Evaluation of the CombiChip Mycobacteria (TM) Drug-Resistance detection DNA chip for identifying mutations associated with resistance to isoniazid and rifampin in Mycobacterium tuberculosis
Pusan National University, Tsau-liang-hai, Busan, South KoreaDiagnostic Microbiology and Infectious Disease (Impact Factor: 2.46). 04/2006; 54(3):203-10. DOI: 10.1016/j.diagmicrobio.2005.09.014
The CombiChip Mycobacteriatrade mark Drug-Resistance Detection DNA chip, recently developed by GeneIn (Pusan, South Korea), is an oligonucleotide microchip coupled with polymerase chain reaction for the detection of mutations associated with resistance to isoniazid (INH) and rifampin (RIF). This oligonucleotide chip was compared with DNA sequencing and phenotypic drug susceptibility testing with 69 INH- and/or RIF-resistant and 27 all tested drug-susceptible Mycobacterium tuberculosis isolates. Two selected codons (the katG codon 315 and inhA15) allowed identification of 84.1% of INH-resistant isolates and 100% of RIF resistance were detected by screening for 7 codons: rpoB511, rpoB513, rpoB516, rpoB522, rpoB526, rpoB531, and rpoB533. The overall specificity of this oligonucleotide chip for detecting INH and RIF resistance were 100 and 95.3%, respectively. This level of sensitivity and specificity is concordant with that from the determination of M. tuberculosis drug resistance by DNA sequencing. This oligonucleotide chip is a rapid and reliable genotypic method capable of detecting multiple mutations associated with INH and RIF resistance simultaneously in a single microchip slide.
Article: Genotypic Drug Resistance Assays[Show abstract] [Hide abstract]
ABSTRACT: The purpose of this review is to describe the mechanisms of antimicrobial resistance and to present some genotypic drug resistance assays used to detect antimicrobial resistance. Genotypic drug resistance assays that are increasingly used in the clinical microbiology laboratory and their applications in the clinical settings will be further discussed.
Conference Paper: Microwave propagation over a mountain-diffraction path[Show abstract] [Hide abstract]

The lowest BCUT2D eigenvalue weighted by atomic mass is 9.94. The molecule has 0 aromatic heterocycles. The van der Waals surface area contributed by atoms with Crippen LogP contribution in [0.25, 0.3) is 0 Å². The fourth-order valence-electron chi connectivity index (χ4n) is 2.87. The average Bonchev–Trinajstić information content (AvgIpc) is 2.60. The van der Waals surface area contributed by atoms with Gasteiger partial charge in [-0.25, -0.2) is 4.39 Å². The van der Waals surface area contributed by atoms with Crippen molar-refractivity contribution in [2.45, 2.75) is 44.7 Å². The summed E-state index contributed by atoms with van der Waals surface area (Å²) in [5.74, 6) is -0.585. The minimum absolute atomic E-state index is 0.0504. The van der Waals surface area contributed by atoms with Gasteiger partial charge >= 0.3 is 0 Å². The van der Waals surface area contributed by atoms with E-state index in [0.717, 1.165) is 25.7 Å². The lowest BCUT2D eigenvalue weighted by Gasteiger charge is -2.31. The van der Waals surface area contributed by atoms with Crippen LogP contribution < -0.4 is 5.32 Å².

ABSTRACT: Stanford University has been conducting a theoretical-experimental study of obstacle diffraction at microwave frequencies. The experimental program utilizes Mt. Diablo, 36 miles northeast of Stanford, with a height of 3850 feet, as the diffracting obstacle. The path profile is shown in Figure 1. The core of the program is frequency-sweep transmission which permits time-shared study of received power as a function of both frequency and time. The transmitter, a 300 watt carcinotron, is frequency-modulated by a 25 cps sawtooth waveform over a 60 Mc range centered at 3130 Mc. The receiver is swept in a similar fashion once per second. The resulting video display consists of 25 "pulses" per second corresponding to each frequency interception, with a complete scan of the frequency range each second. This pattern is recorded on magnetic tape for later playback and for analysis. Line-of-sight measurements, for calibration purposes, show the system response to be flat to within pm 1 db.Antennas and Propagation Society International Symposium, 1963; 08/1963
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ABSTRACT: The aim of this study was to develop a PCR and reverse line blot hybridization (PCR-RLB) macroarray assay based on 16S-23S rRNA gene internal transcribed spacer sequences for the identification and differentiation of 34 mycobacterial species or subspecies. The performance of the PCR-RLB assay was assessed and validated by using 78 reference strains belonging to 55 Mycobacterium species, 219 clinical isolates which had been identified as mycobacteria by high-performance liquid chromatography or gas chromatography, three skin biopsy specimens from patients with suspected leprosy which had been shown to contain acid-fast bacilli, and isolates of 14 nonmycobacterial species. All mycobacteria were amplified in the PCR and hybridized with a genus-specific probe (probe MYC). The 34 species-specific probes designed in this study hybridized only with the corresponding Mycobacterium species. The mycobacterial PCR-RLB assay is an efficient tool for the identification of clinical isolates of mycobacteria; it can reliably identify mixed mycobacterial cultures and M. leprae in skin biopsy specimens.Journal of Clinical Microbiology 11/2006; 44(10):3544-50. DOI:10.1128/JCM.00633-06 · 3.99 Impact Factor
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